The banking crisis of 1998 is also only partly explained in terms of the influence of global financial markets, particularly speculative capital flight from emerging markets. The state bond market, in particular for short-term bonds, which was one of the factors behind the development of the crisis, had been introduced by state officials in 1993 and 1994 to deal with a number of budget problems. Moreover, Central Bank officials must bear responsibility for lax oversight and control of the banking system on the eve of the crisis, as they were unable to react quickly enough to the sharp increase in state short-term bonds held by commercial banks and to the increasing tendency for commercial banks to speculate on this market using borrowed funds rather than their own.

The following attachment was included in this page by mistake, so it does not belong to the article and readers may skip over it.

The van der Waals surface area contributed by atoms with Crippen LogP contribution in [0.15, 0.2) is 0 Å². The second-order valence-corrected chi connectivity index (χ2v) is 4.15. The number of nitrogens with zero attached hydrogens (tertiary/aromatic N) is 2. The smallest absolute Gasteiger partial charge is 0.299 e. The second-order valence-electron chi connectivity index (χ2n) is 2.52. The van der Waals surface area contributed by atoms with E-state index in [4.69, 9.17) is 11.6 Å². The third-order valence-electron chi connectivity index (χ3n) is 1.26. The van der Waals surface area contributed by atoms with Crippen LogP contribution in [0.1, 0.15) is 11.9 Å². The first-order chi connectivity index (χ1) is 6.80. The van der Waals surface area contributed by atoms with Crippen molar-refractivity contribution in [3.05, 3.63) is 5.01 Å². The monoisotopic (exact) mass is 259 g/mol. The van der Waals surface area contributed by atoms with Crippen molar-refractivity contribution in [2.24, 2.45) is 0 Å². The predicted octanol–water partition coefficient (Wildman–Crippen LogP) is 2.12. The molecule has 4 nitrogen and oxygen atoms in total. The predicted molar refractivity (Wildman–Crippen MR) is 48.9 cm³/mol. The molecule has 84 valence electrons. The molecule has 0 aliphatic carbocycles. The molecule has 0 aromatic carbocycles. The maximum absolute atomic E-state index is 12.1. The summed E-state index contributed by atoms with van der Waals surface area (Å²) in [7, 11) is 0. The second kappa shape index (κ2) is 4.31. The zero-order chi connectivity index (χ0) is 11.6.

There can be many different reasons why state officials tend to act in ways that create systemic risks, from the organic rationality of those involved in the decision-making process to short-term group and individual priorities -- apres moi le deluge. But of much greater importance is the policy of centralizing decision-making as the state has ramped up its regulatory role in most areas -- "strengthening the power vertical" in official speak -- which has led to every mistake becoming potentially much more expensive in terms of the viability of the socio-economic system as a whole.